Leaky gut syndrome

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This article is about a proposed medical condition in alternative medicine. For the phenomenon whereby the intestine wall exhibits excessive permeability, see Intestinal permeability.
Leaky gut syndrome
Pseudomedical diagnosis
Risks Nocebo

Leaky gut syndrome is a hypothetical, medically unrecognized condition.[1]

While increased intestinal permeability ("leaky gut") is a phenomenon recognized by mainstream science,[1][2] claims for the existence of "leaky gut syndrome" as a distinct medical condition are mostly made by nutritionists and practitioners of alternative medicine.[1][3] Proponents claim that a "leaky gut" causes chronic inflammation throughout the body that results in a wide range of conditions, including chronic fatigue syndrome, rheumatoid arthritis, lupus, migraines, multiple sclerosis, and autism.[1][3] As of 2016, there is little evidence to support the hypothesis that leaky gut syndrome directly causes this wide array of diseases, although research is ongoing.[1][4][5][6][7][8]

Stephen Barrett has described "leaky gut syndrome" as a fad diagnosis and says that its proponents use the alleged condition as an opportunity to promote a number of alternative health remedies including diets, herbal preparations, and dietary supplements.[9] In 2009, Seth Kalichman wrote that some pseudoscientists claim that the passage of proteins through a "leaky" gut is the cause of autism.[10] The belief that a "leaky gut" might actually cause autism is widespread among the public, but the evidence is weak and what evidence there is, is conflicting.[11]

Various treatments are touted for "leaky gut syndrome", such as dietary supplements, probiotics, herbal remedies, gluten-free foods, and low FODMAP, low sugar, or antifungal diets, but there is little evidence that the treatments offered are of benefit.[1] None have been adequately tested to determine if they are safe and effective for this purpose.[3] The National Institute for Health and Care Excellence (NICE) does not recommend the use of special diets to manage the main symptoms of autism.[1]

See also[edit]


  1. ^ a b c d e f g "Leaky gut syndrome". NHS Choices. 26 February 2015. Retrieved 15 August 2016. 
  2. ^ Bischoff SC, Barbara G, Buurman W, Ockhuizen T, Schulzke JD, Serino M, et al. (2014). "Intestinal permeability--a new target for disease prevention and therapy.". BMC Gastroenterol (Review). 14: 189. doi:10.1186/s12876-014-0189-7. PMC 4253991Freely accessible. PMID 25407511.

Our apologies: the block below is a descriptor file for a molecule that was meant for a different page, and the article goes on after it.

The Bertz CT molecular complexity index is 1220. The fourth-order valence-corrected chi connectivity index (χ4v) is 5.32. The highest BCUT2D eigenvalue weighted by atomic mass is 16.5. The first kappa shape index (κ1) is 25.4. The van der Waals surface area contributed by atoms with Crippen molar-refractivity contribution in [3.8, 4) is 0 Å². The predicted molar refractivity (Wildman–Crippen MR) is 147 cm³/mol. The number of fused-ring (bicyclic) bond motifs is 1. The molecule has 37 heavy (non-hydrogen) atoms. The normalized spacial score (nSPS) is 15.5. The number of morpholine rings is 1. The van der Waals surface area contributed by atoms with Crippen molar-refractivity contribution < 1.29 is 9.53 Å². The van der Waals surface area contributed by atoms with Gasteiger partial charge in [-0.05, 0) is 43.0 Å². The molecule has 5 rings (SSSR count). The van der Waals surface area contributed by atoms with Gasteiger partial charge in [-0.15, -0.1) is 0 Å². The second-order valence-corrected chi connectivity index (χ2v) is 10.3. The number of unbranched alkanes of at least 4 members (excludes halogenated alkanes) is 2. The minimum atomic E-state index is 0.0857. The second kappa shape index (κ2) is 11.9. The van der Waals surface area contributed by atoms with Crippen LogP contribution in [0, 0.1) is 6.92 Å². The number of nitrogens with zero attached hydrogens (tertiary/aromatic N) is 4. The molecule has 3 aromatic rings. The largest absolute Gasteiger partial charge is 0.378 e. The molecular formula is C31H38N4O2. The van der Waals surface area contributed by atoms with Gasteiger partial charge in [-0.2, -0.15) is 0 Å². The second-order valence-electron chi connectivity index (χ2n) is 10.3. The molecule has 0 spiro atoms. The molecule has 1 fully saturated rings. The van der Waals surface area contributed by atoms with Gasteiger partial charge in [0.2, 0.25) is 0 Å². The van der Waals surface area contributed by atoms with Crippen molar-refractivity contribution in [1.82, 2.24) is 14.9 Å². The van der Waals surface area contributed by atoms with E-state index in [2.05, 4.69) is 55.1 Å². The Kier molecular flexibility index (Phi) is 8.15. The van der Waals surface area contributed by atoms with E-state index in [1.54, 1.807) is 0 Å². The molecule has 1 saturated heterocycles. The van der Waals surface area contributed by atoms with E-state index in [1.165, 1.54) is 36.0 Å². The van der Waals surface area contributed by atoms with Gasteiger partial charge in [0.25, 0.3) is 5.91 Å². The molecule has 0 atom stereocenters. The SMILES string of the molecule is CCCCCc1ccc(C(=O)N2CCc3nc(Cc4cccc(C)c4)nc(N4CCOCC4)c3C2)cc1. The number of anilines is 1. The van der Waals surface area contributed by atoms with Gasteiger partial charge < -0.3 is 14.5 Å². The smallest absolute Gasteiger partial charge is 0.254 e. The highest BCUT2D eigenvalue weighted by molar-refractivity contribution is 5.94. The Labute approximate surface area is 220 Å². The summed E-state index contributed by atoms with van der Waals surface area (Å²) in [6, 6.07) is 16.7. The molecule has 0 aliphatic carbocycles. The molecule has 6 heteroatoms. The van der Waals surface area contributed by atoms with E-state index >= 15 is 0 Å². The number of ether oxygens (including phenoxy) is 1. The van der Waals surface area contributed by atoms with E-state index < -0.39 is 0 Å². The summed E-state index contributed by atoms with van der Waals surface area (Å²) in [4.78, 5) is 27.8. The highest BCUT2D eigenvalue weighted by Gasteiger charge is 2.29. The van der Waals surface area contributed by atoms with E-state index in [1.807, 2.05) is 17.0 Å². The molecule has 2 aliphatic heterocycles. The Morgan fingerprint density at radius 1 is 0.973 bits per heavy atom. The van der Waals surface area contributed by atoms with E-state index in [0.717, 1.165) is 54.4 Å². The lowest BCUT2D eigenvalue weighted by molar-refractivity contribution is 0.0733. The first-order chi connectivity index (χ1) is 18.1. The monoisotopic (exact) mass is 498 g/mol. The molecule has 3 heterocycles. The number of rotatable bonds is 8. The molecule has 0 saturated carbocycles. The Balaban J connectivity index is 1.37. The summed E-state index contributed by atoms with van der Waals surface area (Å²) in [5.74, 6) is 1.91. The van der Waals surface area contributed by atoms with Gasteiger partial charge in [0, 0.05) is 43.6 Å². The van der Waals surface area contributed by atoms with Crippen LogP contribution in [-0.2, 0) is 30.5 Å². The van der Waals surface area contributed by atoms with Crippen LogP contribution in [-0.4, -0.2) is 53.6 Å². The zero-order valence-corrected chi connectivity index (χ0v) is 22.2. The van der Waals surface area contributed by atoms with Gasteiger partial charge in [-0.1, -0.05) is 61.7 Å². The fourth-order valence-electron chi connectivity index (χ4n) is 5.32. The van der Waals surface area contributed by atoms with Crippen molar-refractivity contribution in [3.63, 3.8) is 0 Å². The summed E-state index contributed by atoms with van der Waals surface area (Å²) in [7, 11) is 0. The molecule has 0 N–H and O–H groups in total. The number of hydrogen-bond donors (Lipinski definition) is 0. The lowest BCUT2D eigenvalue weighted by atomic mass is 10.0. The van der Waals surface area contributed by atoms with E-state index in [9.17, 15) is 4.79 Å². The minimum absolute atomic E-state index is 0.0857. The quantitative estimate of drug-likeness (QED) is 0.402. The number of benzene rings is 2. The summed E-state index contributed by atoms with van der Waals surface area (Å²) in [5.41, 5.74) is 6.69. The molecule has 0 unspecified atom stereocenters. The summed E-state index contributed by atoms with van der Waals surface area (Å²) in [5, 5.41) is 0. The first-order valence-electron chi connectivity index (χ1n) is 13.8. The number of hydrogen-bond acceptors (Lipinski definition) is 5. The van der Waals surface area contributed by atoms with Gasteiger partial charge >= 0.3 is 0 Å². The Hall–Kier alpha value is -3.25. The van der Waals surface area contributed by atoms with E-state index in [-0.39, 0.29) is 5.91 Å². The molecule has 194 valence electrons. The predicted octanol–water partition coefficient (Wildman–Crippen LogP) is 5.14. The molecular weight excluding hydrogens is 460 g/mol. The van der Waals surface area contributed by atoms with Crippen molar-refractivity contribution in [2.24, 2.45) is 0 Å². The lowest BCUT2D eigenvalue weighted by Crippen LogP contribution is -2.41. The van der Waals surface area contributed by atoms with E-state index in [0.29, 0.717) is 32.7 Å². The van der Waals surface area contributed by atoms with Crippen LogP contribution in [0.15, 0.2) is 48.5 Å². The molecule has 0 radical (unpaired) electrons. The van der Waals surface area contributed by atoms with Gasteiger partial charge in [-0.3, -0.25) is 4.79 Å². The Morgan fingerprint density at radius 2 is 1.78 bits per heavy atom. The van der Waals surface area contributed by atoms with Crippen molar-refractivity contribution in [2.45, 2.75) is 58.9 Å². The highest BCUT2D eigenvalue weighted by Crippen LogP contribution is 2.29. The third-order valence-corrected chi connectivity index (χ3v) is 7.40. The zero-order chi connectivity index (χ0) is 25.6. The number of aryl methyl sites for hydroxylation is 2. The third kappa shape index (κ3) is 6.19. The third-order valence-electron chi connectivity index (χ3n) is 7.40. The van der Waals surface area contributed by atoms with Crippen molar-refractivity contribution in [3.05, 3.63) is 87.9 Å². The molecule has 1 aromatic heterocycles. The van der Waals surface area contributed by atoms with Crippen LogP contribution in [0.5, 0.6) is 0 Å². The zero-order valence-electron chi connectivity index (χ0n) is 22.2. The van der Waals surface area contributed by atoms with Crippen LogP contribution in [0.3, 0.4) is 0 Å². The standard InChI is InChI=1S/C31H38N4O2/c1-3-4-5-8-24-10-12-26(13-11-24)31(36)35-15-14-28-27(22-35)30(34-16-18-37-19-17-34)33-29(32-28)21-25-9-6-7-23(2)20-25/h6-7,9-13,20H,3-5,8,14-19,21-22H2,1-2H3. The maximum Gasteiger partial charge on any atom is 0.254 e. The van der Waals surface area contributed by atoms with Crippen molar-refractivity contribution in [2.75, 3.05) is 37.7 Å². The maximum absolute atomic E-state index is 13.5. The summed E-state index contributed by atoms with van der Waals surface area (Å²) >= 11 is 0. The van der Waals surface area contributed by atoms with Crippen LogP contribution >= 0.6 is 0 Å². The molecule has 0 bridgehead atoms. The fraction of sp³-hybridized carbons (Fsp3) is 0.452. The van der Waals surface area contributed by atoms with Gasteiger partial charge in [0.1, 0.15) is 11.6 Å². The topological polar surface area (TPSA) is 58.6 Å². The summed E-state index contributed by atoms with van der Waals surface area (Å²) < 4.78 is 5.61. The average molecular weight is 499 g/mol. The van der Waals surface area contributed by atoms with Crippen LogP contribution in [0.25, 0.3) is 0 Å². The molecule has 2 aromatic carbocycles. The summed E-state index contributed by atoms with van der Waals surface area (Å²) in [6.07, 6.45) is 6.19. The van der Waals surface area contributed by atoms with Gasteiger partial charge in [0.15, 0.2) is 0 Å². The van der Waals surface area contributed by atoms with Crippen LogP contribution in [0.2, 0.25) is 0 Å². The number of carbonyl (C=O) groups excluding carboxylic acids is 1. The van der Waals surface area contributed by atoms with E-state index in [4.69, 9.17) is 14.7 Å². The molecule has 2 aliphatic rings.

3. ^ a b c Odenwald, Matthew A.; Turner, Jerrold R. (2013). "Intestinal Permeability Defects: Is It Time to Treat?". Clinical Gastroenterology and Hepatology. 11 (9): 1075–83. doi:10.1016/j.cgh.2013.07.001. PMC 3758766Freely accessible. PMID 23851019. 
  4. ^ Yarandi SS, Peterson DA, Treisman GJ, Moran TH, Pasricha PJ (2016). "Modulatory Effects of Gut Microbiota on the Central Nervous System: How Gut Could Play a Role in Neuropsychiatric Health and Diseases.". J Neurogastroenterol Motil (Review). 22 (2): 201–12. doi:10.5056/jnm15146. PMC 4819858Freely accessible. PMID 27032544. 
  5. ^ Akbari P, Braber S, Varasteh S, Alizadeh A, Garssen J, Fink-Gremmels J (2016). "The intestinal barrier as an emerging target in the toxicological assessment of mycotoxins". Arch Toxicol. doi:10.1007/s00204-016-1794-8. PMID 27417439. 
  6. ^ Morris G, Berk M, Carvalho A, Caso JR, Sanz Y, Walder K, et al. (2016). "The Role of the Microbial Metabolites Including Tryptophan Catabolites and Short Chain Fatty Acids in the Pathophysiology of Immune-Inflammatory and Neuroimmune Disease". Mol Neurobiol (Review). doi:10.1007/s12035-016-0004-2. PMID 27349436. 
  7. ^ Sung H, Kim SW, Hong M, Suk KT (2016). "Microbiota-based treatments in alcoholic liver disease.". World J Gastroenterol (Review). 22 (29): 6673–82. doi:10.3748/wjg.v22.i29.6673. PMC 4970471Freely accessible. PMID 27547010. 
  8. ^ Klingensmith NJ, Coopersmith CM (2016). "The Gut as the Motor of Multiple Organ Dysfunction in Critical Illness". Crit Care Clin (Review). 32 (2): 203–12. doi:10.1016/j.ccc.2015.11.004. PMC 4808565Freely accessible. PMID 27016162. 
  9. ^ Barrett, Stephen (14 March 2009). "Be Wary of "Fad" Diagnoses". Quackwatch. Retrieved 24 October 2013. 
  10. ^ Kalichman, Seth C. (2009). Denying AIDS: Conspiracy Theories, Pseudoscience, and Human Tragedy. Springer. p. 167. ISBN 9780387794761. 
  11. ^ Rao M, Gershon MD (2016). "The bowel and beyond: the enteric nervous system in neurological disorders". Nat Rev Gastroenterol Hepatol (Review). 13 (9): 517–28. doi:10.1038/nrgastro.2016.107. PMC 5005185Freely accessible. PMID 27435372.